Waiting Game

I have been working around my house today while trying to think of some pithy or poignant story about waiting in response to this week’s “Who is My Neighbor” theme. But, the cold and hard truth is that I do not like to wait. I do not like to wait in line, or in traffic. I do not like waiting for my daughter to finish getting ready so we can get out the door in the morning. I do not like waiting for a phone call, nor for an email to be returned, and I absolutely cannot stand to wait when there is conversation that I want to have with someone, or some issue that in my mind needs to be resolved. Yesterday.

Alas, the flip side of my “jump right in with two feet” attitude toward life is that waiting makes me crazy, anxious, and admittedly, bored. Those are not the attributes of “Happy Sarah” and so, my waiting self is generally my cranky self. Or, perhaps, my waiting self can more appropriately be described as multi-tasking self now that my smartphone and iPad are pretty much 24/7 accessible to me. I tend to go right for them when a wait of any kind emerges. My devices never ask me to wait…well, unless its a weak signal and nothing wants to load, then back comes my cranky self yet again.

So, why am I writing this anti-waiting confessional on this week when the theme I am blogging about for my faith community is “Waiting with Anticipation”? Well, maybe that is because I am actively working on this very frustrating issue of navigating the “waiting game” right now. And, what I am learning is that the waiting game is really the ultimate act of being present.

On a small scale, I am waiting for my daughter to come home from camp. Professionally, I am waiting for the new semester…and all my students…to arrive in just a few more days. Regrettably, I am waiting to see if the pain in my tooth goes away with Sensodyne or if I need to have more dental work done. Hopefully, I am waiting to see more energy returning to my Mom’s health after a successful pacemaker placement. And, on a more grand scale, I am waiting and discerning about the next chapter in my professional vocation. That’s a lot of waiting for my impatient self to navigate.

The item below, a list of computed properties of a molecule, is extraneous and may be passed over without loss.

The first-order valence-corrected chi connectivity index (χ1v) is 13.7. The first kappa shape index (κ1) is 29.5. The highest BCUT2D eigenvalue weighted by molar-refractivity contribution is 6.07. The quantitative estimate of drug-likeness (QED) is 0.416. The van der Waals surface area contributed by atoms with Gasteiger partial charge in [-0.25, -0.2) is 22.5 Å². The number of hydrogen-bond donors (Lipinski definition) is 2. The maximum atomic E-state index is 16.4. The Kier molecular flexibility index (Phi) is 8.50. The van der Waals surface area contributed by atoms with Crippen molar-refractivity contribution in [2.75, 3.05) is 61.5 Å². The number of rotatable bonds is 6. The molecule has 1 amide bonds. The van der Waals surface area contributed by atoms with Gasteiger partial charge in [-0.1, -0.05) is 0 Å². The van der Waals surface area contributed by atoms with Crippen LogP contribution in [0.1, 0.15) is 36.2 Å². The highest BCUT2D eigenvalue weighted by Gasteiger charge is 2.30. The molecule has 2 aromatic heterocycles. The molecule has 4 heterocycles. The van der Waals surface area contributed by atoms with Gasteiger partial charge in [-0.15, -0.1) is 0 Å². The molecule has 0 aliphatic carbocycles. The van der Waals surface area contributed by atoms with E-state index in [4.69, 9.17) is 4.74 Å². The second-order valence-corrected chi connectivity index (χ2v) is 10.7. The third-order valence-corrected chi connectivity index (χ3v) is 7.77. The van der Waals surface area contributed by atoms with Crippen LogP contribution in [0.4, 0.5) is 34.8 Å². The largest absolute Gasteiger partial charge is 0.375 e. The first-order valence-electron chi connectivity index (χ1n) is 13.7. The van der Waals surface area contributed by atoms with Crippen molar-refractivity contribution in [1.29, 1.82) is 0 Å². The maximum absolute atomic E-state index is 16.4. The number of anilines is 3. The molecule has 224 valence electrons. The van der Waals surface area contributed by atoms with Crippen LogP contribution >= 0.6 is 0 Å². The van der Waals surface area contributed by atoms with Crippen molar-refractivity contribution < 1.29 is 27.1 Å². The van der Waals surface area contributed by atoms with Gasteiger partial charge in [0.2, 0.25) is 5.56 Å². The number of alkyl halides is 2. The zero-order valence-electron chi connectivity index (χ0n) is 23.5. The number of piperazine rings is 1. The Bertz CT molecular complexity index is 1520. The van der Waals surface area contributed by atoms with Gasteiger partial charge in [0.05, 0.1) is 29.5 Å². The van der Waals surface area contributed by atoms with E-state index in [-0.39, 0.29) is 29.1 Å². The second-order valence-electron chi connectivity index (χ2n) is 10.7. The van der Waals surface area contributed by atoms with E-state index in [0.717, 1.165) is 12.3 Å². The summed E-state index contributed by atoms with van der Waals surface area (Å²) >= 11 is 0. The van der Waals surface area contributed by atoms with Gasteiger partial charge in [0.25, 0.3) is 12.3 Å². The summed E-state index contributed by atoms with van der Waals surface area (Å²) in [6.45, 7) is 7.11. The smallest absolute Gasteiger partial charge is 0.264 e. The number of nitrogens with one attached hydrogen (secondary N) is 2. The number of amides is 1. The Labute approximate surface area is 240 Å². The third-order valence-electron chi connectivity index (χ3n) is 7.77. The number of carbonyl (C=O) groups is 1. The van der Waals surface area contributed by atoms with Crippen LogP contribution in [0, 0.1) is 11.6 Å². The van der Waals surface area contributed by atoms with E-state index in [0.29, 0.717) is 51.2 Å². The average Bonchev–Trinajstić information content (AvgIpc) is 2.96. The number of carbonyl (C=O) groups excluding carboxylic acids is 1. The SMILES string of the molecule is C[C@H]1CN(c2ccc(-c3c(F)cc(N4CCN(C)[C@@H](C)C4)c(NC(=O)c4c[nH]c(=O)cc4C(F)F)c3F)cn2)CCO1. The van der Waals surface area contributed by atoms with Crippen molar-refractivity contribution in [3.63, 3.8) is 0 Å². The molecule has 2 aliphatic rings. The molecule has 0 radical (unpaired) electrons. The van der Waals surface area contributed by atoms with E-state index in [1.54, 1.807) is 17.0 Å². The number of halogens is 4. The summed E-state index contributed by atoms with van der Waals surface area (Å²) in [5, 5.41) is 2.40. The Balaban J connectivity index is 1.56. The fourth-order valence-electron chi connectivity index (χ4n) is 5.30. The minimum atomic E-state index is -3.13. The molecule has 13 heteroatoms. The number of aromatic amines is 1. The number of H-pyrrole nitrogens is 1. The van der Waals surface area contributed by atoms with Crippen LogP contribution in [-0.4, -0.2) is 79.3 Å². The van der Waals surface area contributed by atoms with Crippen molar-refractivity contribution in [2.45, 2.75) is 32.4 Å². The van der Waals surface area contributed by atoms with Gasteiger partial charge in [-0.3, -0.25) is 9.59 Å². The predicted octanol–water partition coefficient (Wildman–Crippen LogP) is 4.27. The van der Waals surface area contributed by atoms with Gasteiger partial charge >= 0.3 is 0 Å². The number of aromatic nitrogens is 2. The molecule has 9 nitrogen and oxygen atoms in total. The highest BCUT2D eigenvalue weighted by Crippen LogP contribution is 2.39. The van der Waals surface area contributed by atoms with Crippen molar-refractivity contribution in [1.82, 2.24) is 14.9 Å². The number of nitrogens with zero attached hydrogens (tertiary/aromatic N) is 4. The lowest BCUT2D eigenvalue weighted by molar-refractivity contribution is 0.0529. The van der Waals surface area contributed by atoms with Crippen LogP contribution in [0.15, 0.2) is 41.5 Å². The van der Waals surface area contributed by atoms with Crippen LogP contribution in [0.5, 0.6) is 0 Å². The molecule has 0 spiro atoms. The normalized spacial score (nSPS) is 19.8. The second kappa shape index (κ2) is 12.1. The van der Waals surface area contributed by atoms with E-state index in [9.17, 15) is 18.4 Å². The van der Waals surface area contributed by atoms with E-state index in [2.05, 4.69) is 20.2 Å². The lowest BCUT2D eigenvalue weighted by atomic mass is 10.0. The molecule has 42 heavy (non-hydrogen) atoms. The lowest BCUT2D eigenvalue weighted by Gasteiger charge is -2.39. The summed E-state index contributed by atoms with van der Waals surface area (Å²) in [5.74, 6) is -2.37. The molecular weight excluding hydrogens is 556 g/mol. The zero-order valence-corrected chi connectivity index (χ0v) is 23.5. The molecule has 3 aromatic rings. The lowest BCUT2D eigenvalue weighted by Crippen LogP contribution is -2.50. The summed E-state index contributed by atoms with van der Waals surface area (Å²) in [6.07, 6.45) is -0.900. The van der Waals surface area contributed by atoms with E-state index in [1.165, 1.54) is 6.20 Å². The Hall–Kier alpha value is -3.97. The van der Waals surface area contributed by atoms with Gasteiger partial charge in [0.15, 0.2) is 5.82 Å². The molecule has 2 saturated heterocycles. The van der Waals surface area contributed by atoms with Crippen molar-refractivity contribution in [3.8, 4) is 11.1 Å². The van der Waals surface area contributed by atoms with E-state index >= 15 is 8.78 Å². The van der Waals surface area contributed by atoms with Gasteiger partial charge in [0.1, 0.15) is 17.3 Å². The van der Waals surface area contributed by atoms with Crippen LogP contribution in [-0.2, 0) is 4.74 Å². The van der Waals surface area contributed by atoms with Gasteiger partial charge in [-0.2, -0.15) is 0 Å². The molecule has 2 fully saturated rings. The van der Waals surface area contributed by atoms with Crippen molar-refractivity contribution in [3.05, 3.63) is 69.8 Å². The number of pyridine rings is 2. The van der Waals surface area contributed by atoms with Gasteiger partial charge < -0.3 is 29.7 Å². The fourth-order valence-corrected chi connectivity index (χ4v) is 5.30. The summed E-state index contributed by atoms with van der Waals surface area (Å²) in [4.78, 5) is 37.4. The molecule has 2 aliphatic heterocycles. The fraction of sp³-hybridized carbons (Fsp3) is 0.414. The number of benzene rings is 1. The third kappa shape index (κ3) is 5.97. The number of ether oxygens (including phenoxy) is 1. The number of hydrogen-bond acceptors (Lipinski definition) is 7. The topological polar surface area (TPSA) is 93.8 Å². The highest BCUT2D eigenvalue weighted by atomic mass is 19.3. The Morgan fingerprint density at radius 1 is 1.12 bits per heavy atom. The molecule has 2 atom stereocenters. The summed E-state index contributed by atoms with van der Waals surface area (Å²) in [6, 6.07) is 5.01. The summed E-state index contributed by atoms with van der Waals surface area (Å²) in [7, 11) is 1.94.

And so, I find myself having to face up to waiting, and see within the waiting game an opportunity to be more present on a daily basis. While awaiting my daughter’s return from camp (especially today, on her birthday!) I have been redecorating her room and going through our old pictures and memories. I have been writing letters and sending care packages, imagining her opening them. This has given me a chance to feel connected in ways that are emotionally more present than I probably am during the daily rant of getting up on time and picking up her clutter. I appreciate her awesomeness, and her challenges, and I have become really, really grateful for the gift of being her Mom.

As for my students and my semester start up…I have been wrapping my head around what my priorities are and I realized today (with a bit of shock) that I am really excited about getting back into the swing of things. This is a “so much to do, so little time” kind of waiting, but the real point is that time will move on and these start up events will occur. I am planning out what I most want to grab ahold of and thinking about when I need to ride the wave of busy and when I need to be prepared to seize the moment. Allowing myself to anticipate those golden moments that will unexpectedly occur is keeping some of the overwhelming details at bay, and thus I am sleeping at night instead of obsessing about them. This is progress.